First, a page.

Tax payer dollars allocated towards Zika virus

YUMA, Ariz. – President Barack Obama is asking for $1.8 billion of tax payer money to go toward the fight against Zika virus on United States soil.

Wednesday, House Speaker Paul Ryan said the U.S. already has money reserved for combating the virus known to potentially cause babies to be born with abnormally small heads.

“The administration has a bit of a track record of over-requesting what they need. Don’t forget one thing. There’s money in the pipeline right now. We take this very seriously; $600 million has already been reprogrammed, so they have money right now,” said Ryan.

The virus can be spread by Aedes Aegypti mosquitoes, a bug found year-round in Yuma County.

“The ones that transfer the Zika are the ones that travel below your knees and we call them ankle biters,” Yuma County Health Department Vector Control Specialist Joey Martinez said.

Despite the potential threat, Martinez says mosquitoes trapped by the Yuma County Health Department last month tested negative for the Zika virus.

“Yes with increased funding we could spray some more if we have increased resources,” Yuma County Health Department Deputy Director Maria Nunez said.

At this time, Yuma County has not had a case of the Zika virus and officials say they continue to work to keep it that way. Especially with the possible federal grants they hope will come through.

“The season itself is just beginning it’s just going and your going to see a lot more mosquitoes because they like the heat and the humidity and if it rains more, your going to see a lot more,” said Martinez.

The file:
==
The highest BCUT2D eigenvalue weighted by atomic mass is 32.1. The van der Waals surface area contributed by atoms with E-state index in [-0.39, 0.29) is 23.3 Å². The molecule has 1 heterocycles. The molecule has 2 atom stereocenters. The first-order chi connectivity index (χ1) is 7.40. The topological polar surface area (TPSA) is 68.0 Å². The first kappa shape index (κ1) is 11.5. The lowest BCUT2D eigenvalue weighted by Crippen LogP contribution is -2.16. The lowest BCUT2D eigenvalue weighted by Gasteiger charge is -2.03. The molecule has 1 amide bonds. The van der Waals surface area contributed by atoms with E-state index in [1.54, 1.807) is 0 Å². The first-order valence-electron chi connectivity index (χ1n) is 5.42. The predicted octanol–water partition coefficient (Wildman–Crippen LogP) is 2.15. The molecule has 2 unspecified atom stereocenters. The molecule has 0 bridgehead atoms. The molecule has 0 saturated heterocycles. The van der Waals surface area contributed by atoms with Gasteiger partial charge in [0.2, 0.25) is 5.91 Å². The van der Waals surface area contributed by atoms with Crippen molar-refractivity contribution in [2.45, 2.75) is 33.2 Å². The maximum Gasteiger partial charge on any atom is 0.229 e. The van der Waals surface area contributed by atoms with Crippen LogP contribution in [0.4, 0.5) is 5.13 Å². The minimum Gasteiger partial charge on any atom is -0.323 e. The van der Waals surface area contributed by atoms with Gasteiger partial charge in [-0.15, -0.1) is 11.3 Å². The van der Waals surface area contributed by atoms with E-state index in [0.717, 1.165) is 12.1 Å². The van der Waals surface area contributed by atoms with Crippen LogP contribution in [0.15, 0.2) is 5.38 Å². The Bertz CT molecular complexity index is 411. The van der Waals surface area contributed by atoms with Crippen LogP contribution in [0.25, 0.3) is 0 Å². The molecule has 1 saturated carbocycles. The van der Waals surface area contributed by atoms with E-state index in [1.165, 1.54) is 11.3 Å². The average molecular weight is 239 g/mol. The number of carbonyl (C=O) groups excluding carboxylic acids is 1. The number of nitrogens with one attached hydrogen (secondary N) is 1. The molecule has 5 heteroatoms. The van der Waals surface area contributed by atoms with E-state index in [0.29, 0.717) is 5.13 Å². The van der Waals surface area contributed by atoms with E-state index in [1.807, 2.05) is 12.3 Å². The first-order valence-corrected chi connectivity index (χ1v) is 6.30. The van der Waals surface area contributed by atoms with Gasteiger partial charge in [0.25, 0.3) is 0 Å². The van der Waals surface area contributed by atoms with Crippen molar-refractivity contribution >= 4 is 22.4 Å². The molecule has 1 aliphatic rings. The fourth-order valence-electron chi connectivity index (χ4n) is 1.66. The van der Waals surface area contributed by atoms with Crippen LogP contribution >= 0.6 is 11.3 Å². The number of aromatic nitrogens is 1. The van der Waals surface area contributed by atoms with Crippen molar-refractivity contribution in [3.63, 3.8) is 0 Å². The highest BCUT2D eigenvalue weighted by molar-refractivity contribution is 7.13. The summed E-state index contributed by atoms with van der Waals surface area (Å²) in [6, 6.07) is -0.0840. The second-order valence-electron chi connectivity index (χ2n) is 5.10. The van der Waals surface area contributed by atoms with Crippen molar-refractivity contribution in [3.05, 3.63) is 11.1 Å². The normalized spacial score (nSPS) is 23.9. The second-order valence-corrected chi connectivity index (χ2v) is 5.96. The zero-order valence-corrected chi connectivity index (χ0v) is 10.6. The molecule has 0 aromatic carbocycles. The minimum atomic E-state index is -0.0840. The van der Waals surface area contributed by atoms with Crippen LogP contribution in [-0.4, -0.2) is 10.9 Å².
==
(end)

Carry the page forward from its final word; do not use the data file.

Although the health department sprays down areas with heavy mosquito activity, Martinez says residents need to be cautious themselves.

“Your going to find it in your backyard, inside your home, your dog water bowls, your indoor outdoor plants that are right there next to you because it prefers to live with people,” said Martinez.

About The Author

Denelle Confair graduated with her Bachelors from Arizona State University Walter Cronkite School of Broadcast and Mass Communication. She got her first on air reporter job for the NBC affiliate in Montana. After her time there she reported for the NBC affiliate in the Rio Grande Valley of Texas. In Texas she covered multiple stories on the Gulf Cartel and immigration. Now she says she's glad to be back in her home state of Arizona. In her free time she enjoys hiking and writing. For story ideas you can email her at or find her on Facebook.

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